WHAT IS A FINANCIAL INSTITUTION?

Millions of Americans use banks, a kind of financial institution.

Depending on where you live, you’ll probably have a number of banks to choose from. You’ll find that some are very large, and others are small. You’ll even find bank branches in some grocery stores and shopping malls. Banks are in big cities and small towns, and probably right in your own neighborhood.

Banks offer safe, secure, and convenient services that can help you save money and build toward a better financial future. Chances are, any successful person or business you can think of has a good working relationship with a bank.

The people who work at the bank are there to make you feel welcome. If you’re brand new to banking, they’ll be happy to explain what accounts and services can help you with your money management needs.

At the financial institution:

  • If you don’t know who to talk to, just ask.
  • Don’t sign anything you don’t understand.
  • Ask questions until you have the answers you need.
  • Ask for written information to take home and review.

Selecting the best for you

Not all financial institutions are called “banks.” Read each definition to learn more.

A bank is a financial institution governed by federal and state laws and regulations. Banks make loans, pay checks, accept deposits, and provide other financial services. Most banks are insured by the Federal Deposit Insurance Corporation (FDIC).

A credit union is a nonprofit financial institution owned by people who have something in common, for example, working in the same industry. You have to become a member of a credit union to keep your money there. Most credit unions are insured by the National Credit Union Administration (NCUA).

A savings bank or savings and loan association is similar to a bank. These companies were created to promote homeownership and must have a majority of their assets in housing-related loans. Although many banks also make home loans, a savings institution’s main business is to make home loans. Savings banks are usually insured by the FDIC.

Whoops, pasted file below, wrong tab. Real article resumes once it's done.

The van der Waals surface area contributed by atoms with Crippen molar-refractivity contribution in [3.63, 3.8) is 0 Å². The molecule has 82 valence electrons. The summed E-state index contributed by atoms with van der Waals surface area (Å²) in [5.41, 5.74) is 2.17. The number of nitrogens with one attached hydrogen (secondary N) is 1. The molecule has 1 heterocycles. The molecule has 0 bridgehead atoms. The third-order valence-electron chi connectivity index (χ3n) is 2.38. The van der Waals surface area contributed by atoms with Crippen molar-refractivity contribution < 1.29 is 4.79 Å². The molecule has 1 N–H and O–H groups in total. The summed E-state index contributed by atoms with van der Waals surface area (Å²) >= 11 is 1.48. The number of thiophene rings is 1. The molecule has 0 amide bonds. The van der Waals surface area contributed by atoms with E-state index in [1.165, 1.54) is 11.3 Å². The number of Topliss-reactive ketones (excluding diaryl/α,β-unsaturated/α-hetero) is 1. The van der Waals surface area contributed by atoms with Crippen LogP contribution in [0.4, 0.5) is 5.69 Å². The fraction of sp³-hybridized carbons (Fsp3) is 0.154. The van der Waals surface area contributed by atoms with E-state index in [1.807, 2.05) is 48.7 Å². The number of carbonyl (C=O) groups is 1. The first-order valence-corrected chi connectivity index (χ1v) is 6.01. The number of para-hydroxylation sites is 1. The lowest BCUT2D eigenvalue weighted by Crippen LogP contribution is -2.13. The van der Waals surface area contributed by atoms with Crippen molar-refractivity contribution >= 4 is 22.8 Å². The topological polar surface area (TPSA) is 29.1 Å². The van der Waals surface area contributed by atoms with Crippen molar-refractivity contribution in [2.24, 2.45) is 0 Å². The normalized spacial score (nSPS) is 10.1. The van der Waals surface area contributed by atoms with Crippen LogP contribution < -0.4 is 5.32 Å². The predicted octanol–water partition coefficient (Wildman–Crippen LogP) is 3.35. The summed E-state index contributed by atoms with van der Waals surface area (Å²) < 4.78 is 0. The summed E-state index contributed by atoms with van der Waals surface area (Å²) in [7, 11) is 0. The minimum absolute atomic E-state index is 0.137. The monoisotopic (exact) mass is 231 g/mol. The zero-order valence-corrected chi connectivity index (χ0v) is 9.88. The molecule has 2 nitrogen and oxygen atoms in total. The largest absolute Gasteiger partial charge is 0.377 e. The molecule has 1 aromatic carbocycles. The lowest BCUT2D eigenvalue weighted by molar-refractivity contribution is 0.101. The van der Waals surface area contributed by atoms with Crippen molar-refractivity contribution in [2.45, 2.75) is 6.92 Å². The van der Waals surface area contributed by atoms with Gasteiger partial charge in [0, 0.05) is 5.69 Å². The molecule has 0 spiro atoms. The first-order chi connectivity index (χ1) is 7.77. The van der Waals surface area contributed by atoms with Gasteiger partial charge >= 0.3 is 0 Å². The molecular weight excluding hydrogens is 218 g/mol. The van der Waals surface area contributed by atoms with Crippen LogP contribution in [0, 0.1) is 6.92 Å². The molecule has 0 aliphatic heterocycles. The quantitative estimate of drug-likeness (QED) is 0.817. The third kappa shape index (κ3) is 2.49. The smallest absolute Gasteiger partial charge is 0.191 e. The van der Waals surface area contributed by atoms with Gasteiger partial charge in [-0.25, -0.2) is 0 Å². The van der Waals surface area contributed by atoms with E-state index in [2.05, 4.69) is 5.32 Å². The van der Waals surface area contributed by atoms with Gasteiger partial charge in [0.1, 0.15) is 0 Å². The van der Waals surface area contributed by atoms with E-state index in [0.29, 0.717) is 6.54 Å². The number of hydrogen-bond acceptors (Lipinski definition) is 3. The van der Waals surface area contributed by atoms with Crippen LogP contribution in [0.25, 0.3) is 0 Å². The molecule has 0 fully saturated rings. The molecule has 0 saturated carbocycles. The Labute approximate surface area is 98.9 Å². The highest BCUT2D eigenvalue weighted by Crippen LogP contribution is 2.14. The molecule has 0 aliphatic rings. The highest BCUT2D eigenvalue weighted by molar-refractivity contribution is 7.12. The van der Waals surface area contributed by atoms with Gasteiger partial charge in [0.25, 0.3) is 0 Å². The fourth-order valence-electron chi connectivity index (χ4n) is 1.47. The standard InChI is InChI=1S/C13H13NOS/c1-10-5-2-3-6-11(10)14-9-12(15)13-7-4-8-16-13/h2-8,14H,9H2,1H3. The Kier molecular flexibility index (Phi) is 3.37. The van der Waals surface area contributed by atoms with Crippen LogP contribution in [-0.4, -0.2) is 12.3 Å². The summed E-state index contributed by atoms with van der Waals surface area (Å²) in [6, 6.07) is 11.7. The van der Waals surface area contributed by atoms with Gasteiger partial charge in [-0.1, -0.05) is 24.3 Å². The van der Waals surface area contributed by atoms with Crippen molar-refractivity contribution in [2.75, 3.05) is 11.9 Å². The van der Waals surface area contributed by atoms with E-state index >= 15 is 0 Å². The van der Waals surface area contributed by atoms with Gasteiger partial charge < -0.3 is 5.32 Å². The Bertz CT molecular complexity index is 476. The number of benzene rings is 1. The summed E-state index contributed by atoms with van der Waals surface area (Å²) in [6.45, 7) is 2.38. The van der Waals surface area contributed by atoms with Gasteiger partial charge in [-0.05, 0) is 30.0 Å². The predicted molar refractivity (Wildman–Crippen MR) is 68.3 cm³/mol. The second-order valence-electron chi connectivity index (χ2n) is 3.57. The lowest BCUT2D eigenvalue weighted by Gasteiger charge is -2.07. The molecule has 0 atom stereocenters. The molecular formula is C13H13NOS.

why use a financial institution

Benefits of using a financial institution

Safety: It’s risky to keep your money in cash. It could easily get lost, stolen, or even destroyed in an unexpected event such as a house fire. By keeping your money in a financial institution, you’ll have the peace of mind knowing your funds are safe.

Convenience: By using financial institution, you don’t have to carry large amounts of cash, but you can conveniently get cash when you want it at bank branches, ATMs, grocery stores, and many other convenient locations — even when you travel away from home.

Saves money: Many people who don’t have a bank account use check cashing stores instead. Most of these stores charge very high fees. You can usually save a lot by using a bank account with no fees.

Security: Are you worried that a bank might mismanage your money, or even go out of business? All U.S. banks have to follow federal and state laws and regulations. And at most banks, your funds are insured by the Federal Deposit Insurance Corporation, or FDIC. At most credit unions, your funds are insured by the National Credit Union Administration or NCUA. That means that if anything ever happened to the bank, your money up to $250,000 is insured or protected.

Financial future: By working with a financial institution, you’ll have financial professionals you can talk to and work with. The knowledgeable advice of these professionals can be valuable resource to help you and your family to build a better financial future.

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about fdic insurance